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Journal of Nanomaterials
Volume 2016 (2016), Article ID 6717624, 22 pages
http://dx.doi.org/10.1155/2016/6717624
Review Article

Critical Review on Nanofluids: Preparation, Characterization, and Applications

1College of Science and Engineering, Hamad Bin Khalifa University (HBKU), Qatar Foundation, P.O. Box 5825, Doha, Qatar
2Qatar Environment and Energy Research Institute (QEERI), Hamad Bin Khalifa University (HBKU), Qatar Foundation, P.O. Box 5825, Doha, Qatar

Received 19 May 2016; Accepted 7 August 2016

Academic Editor: Bo Tan

Copyright © 2016 Mohamoud Jama et al. This is an open access article distributed under the Creative Commons Attribution License, which permits unrestricted use, distribution, and reproduction in any medium, provided the original work is properly cited.

Abstract

Heat transfer fluids are a crucial parameter that affects the size and costs of heat exchangers. However, the available coolants like water and oils have low thermal conductivities, which put many limitations to the development of heat transfer to achieve high performance cooling. The need for development of new classes of fluids which enhance the heat transfer capabilities attracted the attention of many researchers. In the last few decades, modern nanotechnology developed nanoparticles, which have unique thermal and electrical properties that could help improve heat transfer using nanofluids. A “nanofluid” is a fluid with suspended fine nanoparticles which increases the heat transfer properties compared with the original fluid. Nanofluids are considered a new generation of heat transfer fluids and are considered two-phase fluids of liquid solid mixtures. The efficiency of the fluid could be improved by enhancing its thermal properties, especially the thermal conductivity, and it is expected that the nanofluids will have a greater thermal conductivity than the base fluids. This paper reviews the preparation of metallic and nonmetallic nanofluids along with the stability of the produced nanofluids. Physical and thermal properties as well as a range of applications are also discussed in detail.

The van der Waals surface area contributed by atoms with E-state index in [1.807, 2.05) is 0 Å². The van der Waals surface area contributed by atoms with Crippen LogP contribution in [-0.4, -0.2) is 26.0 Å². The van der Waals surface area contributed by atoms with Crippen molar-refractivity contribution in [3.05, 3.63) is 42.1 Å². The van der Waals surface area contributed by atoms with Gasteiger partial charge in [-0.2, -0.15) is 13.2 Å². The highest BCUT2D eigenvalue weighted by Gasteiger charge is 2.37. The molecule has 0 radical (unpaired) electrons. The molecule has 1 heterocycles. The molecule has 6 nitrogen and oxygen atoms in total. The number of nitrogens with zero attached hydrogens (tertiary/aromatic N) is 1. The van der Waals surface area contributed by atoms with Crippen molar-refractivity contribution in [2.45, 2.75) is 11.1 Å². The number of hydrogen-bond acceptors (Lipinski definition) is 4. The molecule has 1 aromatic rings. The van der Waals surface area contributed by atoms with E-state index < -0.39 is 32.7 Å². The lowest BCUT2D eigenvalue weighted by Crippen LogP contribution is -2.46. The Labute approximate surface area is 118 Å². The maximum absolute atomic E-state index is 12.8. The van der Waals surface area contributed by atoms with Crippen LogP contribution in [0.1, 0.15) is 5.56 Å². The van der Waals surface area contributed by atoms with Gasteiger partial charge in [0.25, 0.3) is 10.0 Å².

1. Introduction

Heat transfer is vital area of research and study in thermal engineering. Selection of an appropriate heat transfer fluid for heat dissipation is crucial consideration in designing heat exchangers. Heat transfer fluid (HTF) is one of the critical parameters as it affects the size and cost of heat exchanger systems. Conventional HTFs like water and oils have limited heat transfer potentialities. There is urgency to develop new group of HTFs so as to reduce cost and meet the burgeoning demand of industry and commerce. Fortunately, the advances in nanotechnology have made it possible to achieve higher efficiency and cost saving in heat transfer processes. Nanoparticles are considered to be new generation materials having potential applications in the heat transfer area.